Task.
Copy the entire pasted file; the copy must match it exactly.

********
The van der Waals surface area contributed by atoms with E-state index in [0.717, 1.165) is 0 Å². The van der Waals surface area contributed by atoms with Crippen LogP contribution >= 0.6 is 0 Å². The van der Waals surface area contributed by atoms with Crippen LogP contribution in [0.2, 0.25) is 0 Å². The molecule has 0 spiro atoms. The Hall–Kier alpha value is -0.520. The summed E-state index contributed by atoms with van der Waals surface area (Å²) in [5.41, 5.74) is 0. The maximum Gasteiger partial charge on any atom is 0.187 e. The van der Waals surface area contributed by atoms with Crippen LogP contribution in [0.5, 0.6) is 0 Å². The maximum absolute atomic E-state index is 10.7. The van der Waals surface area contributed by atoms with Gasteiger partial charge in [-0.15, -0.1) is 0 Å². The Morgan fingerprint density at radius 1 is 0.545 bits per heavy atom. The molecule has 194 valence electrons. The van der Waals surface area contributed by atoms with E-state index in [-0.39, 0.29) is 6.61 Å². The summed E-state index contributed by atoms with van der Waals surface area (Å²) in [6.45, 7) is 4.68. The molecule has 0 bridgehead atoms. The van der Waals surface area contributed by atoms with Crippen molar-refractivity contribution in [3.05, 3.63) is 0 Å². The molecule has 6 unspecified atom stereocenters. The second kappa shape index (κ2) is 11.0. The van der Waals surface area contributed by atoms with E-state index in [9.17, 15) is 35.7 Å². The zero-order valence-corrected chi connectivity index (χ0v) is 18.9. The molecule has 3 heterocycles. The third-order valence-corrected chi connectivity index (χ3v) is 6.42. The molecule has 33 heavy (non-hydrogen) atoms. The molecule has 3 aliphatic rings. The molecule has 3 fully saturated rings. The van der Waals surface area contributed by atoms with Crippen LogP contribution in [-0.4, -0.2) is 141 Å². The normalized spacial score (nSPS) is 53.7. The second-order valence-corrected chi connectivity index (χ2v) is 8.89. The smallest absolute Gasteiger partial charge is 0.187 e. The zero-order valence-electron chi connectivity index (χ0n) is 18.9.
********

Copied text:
The van der Waals surface area contributed by atoms with E-state index in [0.717, 1.165) is 0 Å². The van der Waals surface area contributed by atoms with Crippen LogP contribution >= 0.6 is 0 Å². The van der Waals surface area contributed by atoms with Crippen LogP contribution in [0.2, 0.25) is 0 Å². The molecule has 0 spiro atoms. The Hall–Kier alpha value is -0.520. The summed E-state index contributed by atoms with van der Waals surface area (Å²) in [5.41, 5.74) is 0. The maximum Gasteiger partial charge on any atom is 0.187 e. The van der Waals surface area contributed by atoms with Crippen LogP contribution in [0.5, 0.6) is 0 Å². The maximum absolute atomic E-state index is 10.7. The van der Waals surface area contributed by atoms with Gasteiger partial charge in [-0.15, -0.1) is 0 Å². The Morgan fingerprint density at radius 1 is 0.545 bits per heavy atom. The molecule has 194 valence electrons. The van der Waals surface area contributed by atoms with E-state index in [-0.39, 0.29) is 6.61 Å². The summed E-state index contributed by atoms with van der Waals surface area (Å²) in [6.45, 7) is 4.68. The molecule has 0 bridgehead atoms. The van der Waals surface area contributed by atoms with Crippen molar-refractivity contribution in [3.05, 3.63) is 0 Å². The molecule has 6 unspecified atom stereocenters. The second kappa shape index (κ2) is 11.0. The van der Waals surface area contributed by atoms with E-state index in [9.17, 15) is 35.7 Å². The zero-order valence-corrected chi connectivity index (χ0v) is 18.9. The molecule has 3 heterocycles. The third-order valence-corrected chi connectivity index (χ3v) is 6.42. The molecule has 33 heavy (non-hydrogen) atoms. The molecule has 3 aliphatic rings. The molecule has 3 fully saturated rings. The van der Waals surface area contributed by atoms with Crippen LogP contribution in [-0.4, -0.2) is 141 Å². The normalized spacial score (nSPS) is 53.7. The second-order valence-corrected chi connectivity index (χ2v) is 8.89. The smallest absolute Gasteiger partial charge is 0.187 e. The zero-order valence-electron chi connectivity index (χ0n) is 18.9.